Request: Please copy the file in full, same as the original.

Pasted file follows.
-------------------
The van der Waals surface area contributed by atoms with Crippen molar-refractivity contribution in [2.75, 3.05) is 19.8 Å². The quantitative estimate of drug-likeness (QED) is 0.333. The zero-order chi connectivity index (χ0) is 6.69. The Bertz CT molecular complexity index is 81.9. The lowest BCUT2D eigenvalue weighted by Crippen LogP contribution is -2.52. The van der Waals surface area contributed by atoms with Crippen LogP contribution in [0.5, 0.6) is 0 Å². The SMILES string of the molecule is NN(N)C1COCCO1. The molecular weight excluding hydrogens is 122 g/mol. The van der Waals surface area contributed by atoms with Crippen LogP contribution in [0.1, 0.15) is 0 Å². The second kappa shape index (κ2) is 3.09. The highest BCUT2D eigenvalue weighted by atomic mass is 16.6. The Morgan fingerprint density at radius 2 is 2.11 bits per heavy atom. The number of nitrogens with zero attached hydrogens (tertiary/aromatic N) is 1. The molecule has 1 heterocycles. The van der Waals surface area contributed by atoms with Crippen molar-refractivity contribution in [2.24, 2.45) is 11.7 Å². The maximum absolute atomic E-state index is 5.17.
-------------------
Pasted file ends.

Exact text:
The van der Waals surface area contributed by atoms with Crippen molar-refractivity contribution in [2.75, 3.05) is 19.8 Å². The quantitative estimate of drug-likeness (QED) is 0.333. The zero-order chi connectivity index (χ0) is 6.69. The Bertz CT molecular complexity index is 81.9. The lowest BCUT2D eigenvalue weighted by Crippen LogP contribution is -2.52. The van der Waals surface area contributed by atoms with Crippen LogP contribution in [0.5, 0.6) is 0 Å². The SMILES string of the molecule is NN(N)C1COCCO1. The molecular weight excluding hydrogens is 122 g/mol. The van der Waals surface area contributed by atoms with Crippen LogP contribution in [0.1, 0.15) is 0 Å². The second kappa shape index (κ2) is 3.09. The highest BCUT2D eigenvalue weighted by atomic mass is 16.6. The Morgan fingerprint density at radius 2 is 2.11 bits per heavy atom. The number of nitrogens with zero attached hydrogens (tertiary/aromatic N) is 1. The molecule has 1 heterocycles. The van der Waals surface area contributed by atoms with Crippen molar-refractivity contribution in [2.24, 2.45) is 11.7 Å². The maximum absolute atomic E-state index is 5.17.